Project Description and Objectives

The Herschel Extragalactic Legacy Project (HELP) intends to produce a multi-wavelength, comprehensive data set of the galaxy population at high redshift.  The Herschel Space Observatory has the unique property of being able to probe the presence of star formation in extremely dusty galaxies through observations of the far infrared and submillimetre portion of the electromagnetic spectrum.  However, Herschel has relatively poor spatial resolution, making it difficult to disentangle which galaxies are responsible for what amount of flux.

HELP aims to robustly address this issue with the use of as many complimentary data sets as possible.  With the inclusion of data at shorter wavelengths (such as the optical, radio and near-infra-red), which have much higher spatial resolution, the deblending of Herschel flux into component parts can be undertaken in a much more robust, informed manner.   The ultimate goal of HELP is to produce a multi-wavelength data set, which will be easy to use so that astronomers not currently used to working with Herschel data or high redshift surveys could make use of the statistical samples found within the HELP catalogue.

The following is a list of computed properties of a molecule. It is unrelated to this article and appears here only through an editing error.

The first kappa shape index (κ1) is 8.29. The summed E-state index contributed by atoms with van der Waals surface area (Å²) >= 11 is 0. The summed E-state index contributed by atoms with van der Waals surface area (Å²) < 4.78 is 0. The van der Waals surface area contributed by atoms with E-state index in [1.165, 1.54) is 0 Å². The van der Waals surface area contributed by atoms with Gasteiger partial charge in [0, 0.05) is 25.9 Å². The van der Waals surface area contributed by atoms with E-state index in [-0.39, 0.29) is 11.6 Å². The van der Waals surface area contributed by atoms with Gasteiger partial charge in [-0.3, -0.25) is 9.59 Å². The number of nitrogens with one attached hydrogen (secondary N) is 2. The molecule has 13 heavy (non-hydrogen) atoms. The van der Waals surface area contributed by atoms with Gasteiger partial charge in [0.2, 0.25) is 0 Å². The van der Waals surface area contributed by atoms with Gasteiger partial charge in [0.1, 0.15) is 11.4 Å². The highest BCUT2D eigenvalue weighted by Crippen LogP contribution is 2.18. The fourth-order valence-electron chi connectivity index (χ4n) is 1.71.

Expected Project Outcomes

Once HELP is completed we will have created an easily queried database of sources in the high redshift sky, with data at multiple wavelengths, and consistent, easily interpreted meta-data.  This sort of large scale, value added data set has been previously produced by the Sloan Digital Sky Survey (SDSS), which has resulted in hundreds of publications and provided an invaluable data set to the scientific community.  With HELP, we aim to produce a similar data set for multi-wavelength data in the high redshift universe, whereas the SDSS was limited to optical data in the low-redshift universe.  When completed, this data set will be publicly available, and will permit more scientists to study the high redshift Universe, adding to our understanding of the evolution of galaxies from early times and the way our Universe has changed over time.